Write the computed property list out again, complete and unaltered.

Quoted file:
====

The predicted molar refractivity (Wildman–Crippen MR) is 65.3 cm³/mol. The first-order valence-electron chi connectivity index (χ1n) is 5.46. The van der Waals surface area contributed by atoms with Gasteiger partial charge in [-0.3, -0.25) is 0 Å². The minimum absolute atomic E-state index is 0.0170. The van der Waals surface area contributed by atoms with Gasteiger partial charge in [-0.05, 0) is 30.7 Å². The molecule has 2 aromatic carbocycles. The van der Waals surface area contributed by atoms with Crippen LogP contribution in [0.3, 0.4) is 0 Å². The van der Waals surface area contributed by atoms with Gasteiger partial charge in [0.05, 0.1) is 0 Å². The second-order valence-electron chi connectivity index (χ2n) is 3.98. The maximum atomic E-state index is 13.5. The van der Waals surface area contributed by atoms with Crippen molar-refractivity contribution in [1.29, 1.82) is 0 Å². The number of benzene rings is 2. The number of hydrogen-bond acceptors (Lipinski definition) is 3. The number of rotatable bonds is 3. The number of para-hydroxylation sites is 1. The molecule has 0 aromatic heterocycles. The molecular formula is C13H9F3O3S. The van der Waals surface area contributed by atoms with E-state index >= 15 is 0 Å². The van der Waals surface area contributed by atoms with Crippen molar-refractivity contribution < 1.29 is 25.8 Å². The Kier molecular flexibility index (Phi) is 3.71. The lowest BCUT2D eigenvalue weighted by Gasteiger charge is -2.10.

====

The predicted molar refractivity (Wildman–Crippen MR) is 65.3 cm³/mol. The first-order valence-electron chi connectivity index (χ1n) is 5.46. The van der Waals surface area contributed by atoms with Gasteiger partial charge in [-0.3, -0.25) is 0 Å². The minimum absolute atomic E-state index is 0.0170. The van der Waals surface area contributed by atoms with Gasteiger partial charge in [-0.05, 0) is 30.7 Å². The molecule has 2 aromatic carbocycles. The van der Waals surface area contributed by atoms with Crippen LogP contribution in [0.3, 0.4) is 0 Å². The van der Waals surface area contributed by atoms with Gasteiger partial charge in [0.05, 0.1) is 0 Å². The second-order valence-electron chi connectivity index (χ2n) is 3.98. The maximum atomic E-state index is 13.5. The van der Waals surface area contributed by atoms with Crippen molar-refractivity contribution in [1.29, 1.82) is 0 Å². The number of benzene rings is 2. The number of hydrogen-bond acceptors (Lipinski definition) is 3. The number of rotatable bonds is 3. The number of para-hydroxylation sites is 1. The molecule has 0 aromatic heterocycles. The molecular formula is C13H9F3O3S. The van der Waals surface area contributed by atoms with E-state index >= 15 is 0 Å². The van der Waals surface area contributed by atoms with Crippen molar-refractivity contribution < 1.29 is 25.8 Å². The Kier molecular flexibility index (Phi) is 3.71. The lowest BCUT2D eigenvalue weighted by Gasteiger charge is -2.10.